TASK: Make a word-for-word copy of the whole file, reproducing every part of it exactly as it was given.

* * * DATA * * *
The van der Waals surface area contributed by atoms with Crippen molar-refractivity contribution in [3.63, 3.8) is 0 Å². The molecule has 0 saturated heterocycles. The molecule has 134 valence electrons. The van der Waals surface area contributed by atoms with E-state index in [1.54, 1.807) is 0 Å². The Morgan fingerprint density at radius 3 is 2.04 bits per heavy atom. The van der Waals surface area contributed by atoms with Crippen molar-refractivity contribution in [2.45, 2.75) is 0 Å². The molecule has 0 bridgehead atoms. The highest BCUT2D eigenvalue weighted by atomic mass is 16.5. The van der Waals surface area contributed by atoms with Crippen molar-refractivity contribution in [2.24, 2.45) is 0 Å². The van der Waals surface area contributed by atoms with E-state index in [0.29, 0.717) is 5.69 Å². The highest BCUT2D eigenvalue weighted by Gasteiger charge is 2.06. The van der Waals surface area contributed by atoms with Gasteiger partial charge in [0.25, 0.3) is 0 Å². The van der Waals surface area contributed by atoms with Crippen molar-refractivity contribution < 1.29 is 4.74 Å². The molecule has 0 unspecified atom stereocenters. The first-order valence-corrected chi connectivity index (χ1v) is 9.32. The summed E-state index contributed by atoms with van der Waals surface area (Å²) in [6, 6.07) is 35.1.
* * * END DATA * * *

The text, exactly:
The van der Waals surface area contributed by atoms with Crippen molar-refractivity contribution in [3.63, 3.8) is 0 Å². The molecule has 0 saturated heterocycles. The molecule has 134 valence electrons. The van der Waals surface area contributed by atoms with E-state index in [1.54, 1.807) is 0 Å². The Morgan fingerprint density at radius 3 is 2.04 bits per heavy atom. The van der Waals surface area contributed by atoms with Crippen molar-refractivity contribution in [2.45, 2.75) is 0 Å². The molecule has 0 bridgehead atoms. The highest BCUT2D eigenvalue weighted by atomic mass is 16.5. The van der Waals surface area contributed by atoms with Crippen molar-refractivity contribution in [2.24, 2.45) is 0 Å². The van der Waals surface area contributed by atoms with E-state index in [0.29, 0.717) is 5.69 Å². The highest BCUT2D eigenvalue weighted by Gasteiger charge is 2.06. The van der Waals surface area contributed by atoms with Gasteiger partial charge in [0.25, 0.3) is 0 Å². The van der Waals surface area contributed by atoms with Crippen molar-refractivity contribution < 1.29 is 4.74 Å². The molecule has 0 unspecified atom stereocenters. The first-order valence-corrected chi connectivity index (χ1v) is 9.32. The summed E-state index contributed by atoms with van der Waals surface area (Å²) in [6, 6.07) is 35.1.